Friday, September 5, 2014

elephants...in maine

Note: A few days after writing this post, tragedy struck in the Hope Elephant barn.  Dr. James Laurita, the co-founder of Hope Elephants, and the man pictured here working with, caring for, and moving with such tenderness and coordinated movements with the elephants, died while performing routine care for them.  Our thoughts are with his family, the foundation, and particularly the elephants, Rosie and Opal, in his care.


Did he tell you about what happened when he saw Rosie again for the first time in years? one of the volunteers asked us during the tour.  She then told us about how Rosie had come to him, opened her mouth, and wanted him to pet her tongue.  A true sign of the elephant's memory of him, memory of his kindness toward her.

He will be missed.

* * *

I kind of fell in love with Hope, Maine a little bit last week.  


This is small town Maine, rural and coastal-ish all at the same time.  This quiet town and its exquisite sandwiches combined to make me very happy.  Our store bought honey comes from Hope.  And these crates come from Hope.


And also?  In Hope?  There be elephants.


We visited Hope to celebrate Elliott's birthday.  And what better place to take a boy who has a special way with and love for animals than a place that has woven itself so strangely and perfectly around the barns and old apple trees and winding roads to nowhere?

 



On this property, a state of the art elephant care center has been created, complete with an enormous barn.


Its walls decorated with the community's elephant inspired art.

 

And behind, an outdoor paddock area.


To provide a home for, and care for, two retired circus elephants.  Asian Elephants, Rosie and Opal.


I found myself completely taken by these massive animals.  By their skin, their movements.  By their eyes and the quiet intelligence evident behind them.


By their childish playfulness.


And by their relationship with each other.


But I was equally moved by their caretakers, and by the home that this family, this community, has made for two beings so far from their natural home.  A home they needed solely because of previous human interests and priorities, because of decisions that led to Rosie and Opal's being here among us in the first place, among people, rather than among others of their kind.

This fact, their displacement, is difficult to grapple with when talking with children.  Difficult to examine within ourselves, these choices we make about how we move and act upon our world.  And how other creatures in the world are affected by us.

Yet there was a gentleness, a mind toward education, a passion that was palpable from the people at Hope Elephants.  In their telling of these elephants' stories.  In describing their care.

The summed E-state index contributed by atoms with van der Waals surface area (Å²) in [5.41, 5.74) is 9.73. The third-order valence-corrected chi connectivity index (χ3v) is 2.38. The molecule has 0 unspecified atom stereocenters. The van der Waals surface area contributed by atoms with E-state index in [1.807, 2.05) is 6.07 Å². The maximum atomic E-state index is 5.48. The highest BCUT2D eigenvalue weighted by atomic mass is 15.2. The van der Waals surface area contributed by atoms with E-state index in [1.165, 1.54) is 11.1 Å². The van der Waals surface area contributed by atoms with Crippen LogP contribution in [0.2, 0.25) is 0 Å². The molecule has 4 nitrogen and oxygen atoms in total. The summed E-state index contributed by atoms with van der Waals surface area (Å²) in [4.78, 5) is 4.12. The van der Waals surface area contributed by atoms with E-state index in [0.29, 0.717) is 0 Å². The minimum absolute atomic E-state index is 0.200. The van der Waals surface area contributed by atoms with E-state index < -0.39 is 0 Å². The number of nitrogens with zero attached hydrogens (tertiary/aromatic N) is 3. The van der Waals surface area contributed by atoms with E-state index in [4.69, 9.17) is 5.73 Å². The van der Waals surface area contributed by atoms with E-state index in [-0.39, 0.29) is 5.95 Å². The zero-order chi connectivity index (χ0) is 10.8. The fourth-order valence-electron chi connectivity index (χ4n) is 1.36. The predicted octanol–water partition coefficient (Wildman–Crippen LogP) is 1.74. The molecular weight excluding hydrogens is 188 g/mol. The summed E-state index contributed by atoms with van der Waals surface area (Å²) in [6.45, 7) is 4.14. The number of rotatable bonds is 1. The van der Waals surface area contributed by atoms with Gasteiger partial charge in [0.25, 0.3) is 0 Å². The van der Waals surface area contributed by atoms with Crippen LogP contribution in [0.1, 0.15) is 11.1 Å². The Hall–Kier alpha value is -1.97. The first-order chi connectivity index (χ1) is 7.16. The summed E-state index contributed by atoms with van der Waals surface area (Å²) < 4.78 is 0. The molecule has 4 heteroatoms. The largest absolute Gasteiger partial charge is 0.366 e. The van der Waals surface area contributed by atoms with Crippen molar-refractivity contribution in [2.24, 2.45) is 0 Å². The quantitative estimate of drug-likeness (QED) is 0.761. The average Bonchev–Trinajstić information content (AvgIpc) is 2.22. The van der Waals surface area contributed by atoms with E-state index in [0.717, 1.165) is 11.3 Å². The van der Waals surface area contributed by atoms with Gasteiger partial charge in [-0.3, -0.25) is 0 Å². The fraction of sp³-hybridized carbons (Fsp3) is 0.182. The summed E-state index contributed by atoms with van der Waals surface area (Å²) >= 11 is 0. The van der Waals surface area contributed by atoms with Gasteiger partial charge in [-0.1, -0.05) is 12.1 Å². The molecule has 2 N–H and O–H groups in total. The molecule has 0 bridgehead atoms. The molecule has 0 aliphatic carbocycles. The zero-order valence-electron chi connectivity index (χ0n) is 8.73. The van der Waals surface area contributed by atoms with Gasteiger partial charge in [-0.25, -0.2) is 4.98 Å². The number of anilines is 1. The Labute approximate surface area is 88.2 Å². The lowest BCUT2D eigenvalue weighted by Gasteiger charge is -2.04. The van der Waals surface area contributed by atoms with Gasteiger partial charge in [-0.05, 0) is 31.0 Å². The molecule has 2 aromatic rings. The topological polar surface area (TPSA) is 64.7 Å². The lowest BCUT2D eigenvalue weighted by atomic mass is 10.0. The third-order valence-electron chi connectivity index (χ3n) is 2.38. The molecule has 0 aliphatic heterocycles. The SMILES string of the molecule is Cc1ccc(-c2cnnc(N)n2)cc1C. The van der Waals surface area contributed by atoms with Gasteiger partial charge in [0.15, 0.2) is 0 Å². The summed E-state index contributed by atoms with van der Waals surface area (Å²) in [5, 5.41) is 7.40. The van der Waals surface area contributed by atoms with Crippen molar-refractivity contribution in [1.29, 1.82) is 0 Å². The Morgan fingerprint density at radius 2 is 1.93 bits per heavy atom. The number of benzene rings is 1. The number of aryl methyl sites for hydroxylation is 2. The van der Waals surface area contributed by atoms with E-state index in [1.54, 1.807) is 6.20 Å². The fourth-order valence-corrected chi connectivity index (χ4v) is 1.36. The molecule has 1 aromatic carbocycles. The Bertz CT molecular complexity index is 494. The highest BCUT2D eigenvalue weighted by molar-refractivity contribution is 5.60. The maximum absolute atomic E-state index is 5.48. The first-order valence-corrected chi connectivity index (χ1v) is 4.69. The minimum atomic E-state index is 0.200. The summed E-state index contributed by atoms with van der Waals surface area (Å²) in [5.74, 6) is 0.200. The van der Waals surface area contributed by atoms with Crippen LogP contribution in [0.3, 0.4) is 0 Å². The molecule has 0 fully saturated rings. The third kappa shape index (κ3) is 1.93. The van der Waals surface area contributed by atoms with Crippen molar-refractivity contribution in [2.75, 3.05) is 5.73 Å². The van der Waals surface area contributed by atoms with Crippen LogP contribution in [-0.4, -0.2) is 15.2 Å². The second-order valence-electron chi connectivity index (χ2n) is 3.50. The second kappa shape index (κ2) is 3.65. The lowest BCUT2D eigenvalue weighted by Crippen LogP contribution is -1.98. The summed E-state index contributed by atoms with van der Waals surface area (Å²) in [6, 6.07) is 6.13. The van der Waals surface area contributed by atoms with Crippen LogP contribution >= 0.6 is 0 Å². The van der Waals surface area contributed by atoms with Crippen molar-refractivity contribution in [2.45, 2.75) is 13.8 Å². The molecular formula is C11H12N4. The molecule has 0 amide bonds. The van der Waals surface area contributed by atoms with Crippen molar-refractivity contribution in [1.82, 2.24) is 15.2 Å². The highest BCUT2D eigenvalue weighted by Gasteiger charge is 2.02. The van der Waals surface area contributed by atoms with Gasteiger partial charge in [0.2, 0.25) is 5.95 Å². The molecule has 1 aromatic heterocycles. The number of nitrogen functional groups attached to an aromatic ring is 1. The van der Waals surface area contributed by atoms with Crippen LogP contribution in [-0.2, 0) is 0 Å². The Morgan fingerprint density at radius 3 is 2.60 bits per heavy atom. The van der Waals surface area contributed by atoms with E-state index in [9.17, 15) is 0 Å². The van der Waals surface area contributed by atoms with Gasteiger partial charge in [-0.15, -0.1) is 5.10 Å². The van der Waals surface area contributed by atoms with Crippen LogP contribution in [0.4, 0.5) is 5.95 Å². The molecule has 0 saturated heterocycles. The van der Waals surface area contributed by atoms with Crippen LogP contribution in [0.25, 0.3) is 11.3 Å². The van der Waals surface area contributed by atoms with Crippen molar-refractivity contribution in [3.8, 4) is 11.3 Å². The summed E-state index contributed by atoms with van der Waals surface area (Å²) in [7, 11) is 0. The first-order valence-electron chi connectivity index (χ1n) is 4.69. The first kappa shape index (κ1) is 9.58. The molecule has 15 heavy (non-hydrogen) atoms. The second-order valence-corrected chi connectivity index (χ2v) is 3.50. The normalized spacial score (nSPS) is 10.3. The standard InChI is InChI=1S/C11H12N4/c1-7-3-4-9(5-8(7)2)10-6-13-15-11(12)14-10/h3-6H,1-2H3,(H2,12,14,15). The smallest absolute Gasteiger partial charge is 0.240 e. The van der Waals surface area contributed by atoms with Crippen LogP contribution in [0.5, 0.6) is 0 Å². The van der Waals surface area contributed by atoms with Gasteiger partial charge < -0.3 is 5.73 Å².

Allowing us to appreciate their size.


Their amazing bodies and capacities.


Their intelligence.


Their understanding of humans, their ability to connect with the human world, and to form relationships with us.


And for us to see how these creatures, after years of entertaining our world, are -- just as we would be -- in need of care, physical therapy, exercise, healthy food, and peace.  




Not to mention, for those of us who enjoy all things body function, to learn about the seed dispersal provided by the elephant dung.  There goes a watermelon!


To see how humans who care, who follow their passion, can come in contact with the most extraordinary creatures and make such an enormous impact upon the lives of just a few.  Can get to know them so intimately and, through them, allow us to get to know them, too.


For us, the visitors who experience this choice, who witness the intimacy and the relationships they have created.  It is inspiring.  It is extraordinary, yet eminently doable.  

The keepers have taken action, created a version of home for the elephants that Rosie and Opal are now, working with the elephants' histories to provide what they need today.  It brought these animals to Hope.  And it brings us to Hope.


As visitors, we also experience the possibilities, we reflect on our own choices.  And perhaps reflect a bit on how we move about our world and the course our lives will take.

There is something particularly poignant about this all happening here, so close to home for us, and so very far away from home for the elephants.  In an enclosure behind a completely typical weathered Maine barn and nestled between the rows of a very New England looking apple orchard.



It holds so much...possibility.


As we left the center, I glanced over into the grove of trees next to our car.  Now I was seeing the leathery weathered skin of elephant legs everywhere.


Elephants in Maine.  Asian Elephants in North American Maine.

Yet whatever the distance, the incongruities, the closer we get to these creatures, and the more we bring anything that requires human care close, the more we do this ourselves, and touch the natural world within our own spaces, in our own backyards, hopefully, the more we will want to protect them.


Both here.  And very far away.
You cannot get through a single day without having an impact on the world around you. What you do makes a difference, and you have to decide what kind of difference you want to make.
Jane Goodall

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